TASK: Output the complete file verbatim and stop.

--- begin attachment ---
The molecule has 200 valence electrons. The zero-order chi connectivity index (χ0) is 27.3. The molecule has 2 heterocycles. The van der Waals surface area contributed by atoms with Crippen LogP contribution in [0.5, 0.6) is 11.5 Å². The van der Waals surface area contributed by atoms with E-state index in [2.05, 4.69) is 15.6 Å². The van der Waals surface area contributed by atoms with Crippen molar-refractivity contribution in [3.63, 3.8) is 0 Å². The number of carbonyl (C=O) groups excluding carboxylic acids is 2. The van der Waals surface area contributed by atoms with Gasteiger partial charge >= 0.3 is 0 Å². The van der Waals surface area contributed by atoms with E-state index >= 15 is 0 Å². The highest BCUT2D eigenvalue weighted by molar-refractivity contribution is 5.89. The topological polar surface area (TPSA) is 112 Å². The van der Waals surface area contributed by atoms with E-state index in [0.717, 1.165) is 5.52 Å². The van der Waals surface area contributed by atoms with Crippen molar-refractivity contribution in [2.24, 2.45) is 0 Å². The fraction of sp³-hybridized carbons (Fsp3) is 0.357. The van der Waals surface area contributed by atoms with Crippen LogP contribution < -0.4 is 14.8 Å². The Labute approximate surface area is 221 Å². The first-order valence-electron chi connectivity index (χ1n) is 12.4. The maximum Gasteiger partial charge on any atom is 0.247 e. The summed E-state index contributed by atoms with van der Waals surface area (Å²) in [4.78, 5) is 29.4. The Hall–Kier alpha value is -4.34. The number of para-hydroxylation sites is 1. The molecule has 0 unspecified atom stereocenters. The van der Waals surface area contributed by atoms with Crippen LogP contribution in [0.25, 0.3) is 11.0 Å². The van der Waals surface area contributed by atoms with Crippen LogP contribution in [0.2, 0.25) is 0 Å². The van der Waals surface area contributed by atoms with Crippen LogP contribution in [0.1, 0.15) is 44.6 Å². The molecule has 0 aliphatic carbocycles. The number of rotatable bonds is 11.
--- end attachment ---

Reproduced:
The molecule has 200 valence electrons. The zero-order chi connectivity index (χ0) is 27.3. The molecule has 2 heterocycles. The van der Waals surface area contributed by atoms with Crippen LogP contribution in [0.5, 0.6) is 11.5 Å². The van der Waals surface area contributed by atoms with E-state index in [2.05, 4.69) is 15.6 Å². The van der Waals surface area contributed by atoms with Crippen molar-refractivity contribution in [3.63, 3.8) is 0 Å². The number of carbonyl (C=O) groups excluding carboxylic acids is 2. The van der Waals surface area contributed by atoms with Gasteiger partial charge >= 0.3 is 0 Å². The van der Waals surface area contributed by atoms with E-state index >= 15 is 0 Å². The highest BCUT2D eigenvalue weighted by molar-refractivity contribution is 5.89. The topological polar surface area (TPSA) is 112 Å². The van der Waals surface area contributed by atoms with E-state index in [0.717, 1.165) is 5.52 Å². The van der Waals surface area contributed by atoms with Crippen molar-refractivity contribution in [2.24, 2.45) is 0 Å². The fraction of sp³-hybridized carbons (Fsp3) is 0.357. The van der Waals surface area contributed by atoms with Crippen LogP contribution < -0.4 is 14.8 Å². The Labute approximate surface area is 221 Å². The first-order valence-electron chi connectivity index (χ1n) is 12.4. The maximum Gasteiger partial charge on any atom is 0.247 e. The summed E-state index contributed by atoms with van der Waals surface area (Å²) in [4.78, 5) is 29.4. The Hall–Kier alpha value is -4.34. The number of para-hydroxylation sites is 1. The molecule has 0 unspecified atom stereocenters. The van der Waals surface area contributed by atoms with Crippen LogP contribution in [0.25, 0.3) is 11.0 Å². The van der Waals surface area contributed by atoms with Crippen LogP contribution in [0.2, 0.25) is 0 Å². The van der Waals surface area contributed by atoms with Crippen LogP contribution in [0.1, 0.15) is 44.6 Å². The molecule has 0 aliphatic carbocycles. The number of rotatable bonds is 11.